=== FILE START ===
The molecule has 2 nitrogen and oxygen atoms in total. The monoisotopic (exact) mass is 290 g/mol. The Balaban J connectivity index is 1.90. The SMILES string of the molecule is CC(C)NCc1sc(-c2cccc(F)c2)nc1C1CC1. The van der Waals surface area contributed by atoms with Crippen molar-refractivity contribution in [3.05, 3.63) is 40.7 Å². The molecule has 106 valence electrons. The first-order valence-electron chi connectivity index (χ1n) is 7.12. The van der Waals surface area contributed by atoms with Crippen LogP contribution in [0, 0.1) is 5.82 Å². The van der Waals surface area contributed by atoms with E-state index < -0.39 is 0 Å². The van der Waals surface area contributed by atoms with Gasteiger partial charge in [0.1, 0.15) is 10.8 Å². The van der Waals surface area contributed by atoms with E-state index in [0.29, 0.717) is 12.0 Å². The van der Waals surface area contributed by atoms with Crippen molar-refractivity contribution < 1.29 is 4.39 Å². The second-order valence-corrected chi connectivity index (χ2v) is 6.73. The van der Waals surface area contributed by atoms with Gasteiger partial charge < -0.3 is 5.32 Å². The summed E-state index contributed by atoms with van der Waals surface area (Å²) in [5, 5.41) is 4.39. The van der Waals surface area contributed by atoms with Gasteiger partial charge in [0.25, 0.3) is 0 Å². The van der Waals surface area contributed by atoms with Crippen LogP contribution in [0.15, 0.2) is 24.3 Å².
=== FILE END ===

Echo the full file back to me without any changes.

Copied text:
The molecule has 2 nitrogen and oxygen atoms in total. The monoisotopic (exact) mass is 290 g/mol. The Balaban J connectivity index is 1.90. The SMILES string of the molecule is CC(C)NCc1sc(-c2cccc(F)c2)nc1C1CC1. The van der Waals surface area contributed by atoms with Crippen molar-refractivity contribution in [3.05, 3.63) is 40.7 Å². The molecule has 106 valence electrons. The first-order valence-electron chi connectivity index (χ1n) is 7.12. The van der Waals surface area contributed by atoms with Crippen LogP contribution in [0, 0.1) is 5.82 Å². The van der Waals surface area contributed by atoms with E-state index < -0.39 is 0 Å². The van der Waals surface area contributed by atoms with Gasteiger partial charge in [0.1, 0.15) is 10.8 Å². The van der Waals surface area contributed by atoms with E-state index in [0.29, 0.717) is 12.0 Å². The van der Waals surface area contributed by atoms with Crippen molar-refractivity contribution < 1.29 is 4.39 Å². The second-order valence-corrected chi connectivity index (χ2v) is 6.73. The van der Waals surface area contributed by atoms with Gasteiger partial charge < -0.3 is 5.32 Å². The summed E-state index contributed by atoms with van der Waals surface area (Å²) in [5, 5.41) is 4.39. The van der Waals surface area contributed by atoms with Gasteiger partial charge in [0.25, 0.3) is 0 Å². The van der Waals surface area contributed by atoms with Crippen LogP contribution in [0.15, 0.2) is 24.3 Å².